Weed of the Month: Cestrum

Green Cestrum, Orange Cestrum and Red Cestrum

The July weed of the month is Cestrum.

There are four types of weedy Cestrum found in the Port Macquarie Hastings area: Green cestrum (Cestrum parqui), Red cestrum (C. elegans), Orange cestrum (C. aurantiacum) and Lady-of-the-night (C. nocturnum).

Highly poisonous

All Cestrum varieties are highly poisonous to people and animals, and are known to have caused a number of livestock deaths. All parts of the plants are toxic, with symptoms ranging from brain and liver poisoning to rashes and breathing difficulties. They seed prolifically and are spread by birds. They can form dense thickets, exclude animals and degrade productivity. Cestrum varieties are native to Central and South America and were introduced as ornamental plants for their bright, tubular flowers.

Lady-of -the-night cestrum berries

All Cestrum varieties are woody shrubs 2-3m tall, with light-coloured, brittle stems. Their leaves are generally up to 10cm long and 2-5cm wide with pointed tips. They range from light to dark green, whilst Red cestrum is covered in light red hairs. The bark and leaves can often produce a foul smell when crushed. Their flowers are tubular with flared petals at the tips. Green cestrum has yellow flowers with green to black berries, Lady-of-the-night has pale flowers that open at night with white berries, whilst the other varieties flowers’ reflect their common names.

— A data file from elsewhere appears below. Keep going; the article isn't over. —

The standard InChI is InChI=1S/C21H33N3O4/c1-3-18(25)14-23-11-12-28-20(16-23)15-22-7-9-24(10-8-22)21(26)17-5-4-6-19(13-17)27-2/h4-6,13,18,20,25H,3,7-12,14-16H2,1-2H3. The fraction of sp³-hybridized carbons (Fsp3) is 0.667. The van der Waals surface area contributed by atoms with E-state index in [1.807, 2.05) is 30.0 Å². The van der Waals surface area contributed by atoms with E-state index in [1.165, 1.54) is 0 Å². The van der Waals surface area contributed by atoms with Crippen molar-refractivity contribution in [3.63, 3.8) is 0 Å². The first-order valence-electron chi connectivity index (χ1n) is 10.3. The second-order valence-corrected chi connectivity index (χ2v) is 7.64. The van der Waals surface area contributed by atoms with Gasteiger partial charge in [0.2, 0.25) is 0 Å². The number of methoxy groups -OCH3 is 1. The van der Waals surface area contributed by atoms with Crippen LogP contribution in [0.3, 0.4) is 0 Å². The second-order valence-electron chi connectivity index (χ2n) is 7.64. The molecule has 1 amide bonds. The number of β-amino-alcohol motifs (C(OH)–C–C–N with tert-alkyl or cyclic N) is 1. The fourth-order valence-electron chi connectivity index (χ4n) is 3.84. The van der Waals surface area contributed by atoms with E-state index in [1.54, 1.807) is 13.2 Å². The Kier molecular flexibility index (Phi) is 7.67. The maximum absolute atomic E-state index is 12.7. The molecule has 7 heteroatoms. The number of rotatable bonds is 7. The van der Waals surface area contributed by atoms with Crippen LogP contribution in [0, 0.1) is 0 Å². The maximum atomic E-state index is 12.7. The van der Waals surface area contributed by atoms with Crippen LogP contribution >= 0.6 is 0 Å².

Take care when treating

Cestrum is tolerant to a range of soil types and rainfall areas, but commonly grows along waterways, forest edges and disturbed areas.  Care must be taken when treating Cestrum due to its toxicity. Livestock must be excluded from sprayed plants, as they are still poisonous when dead. Refer to NSW WeedWise and contact Council’s Biosecurity Officer for detailed treatment information.

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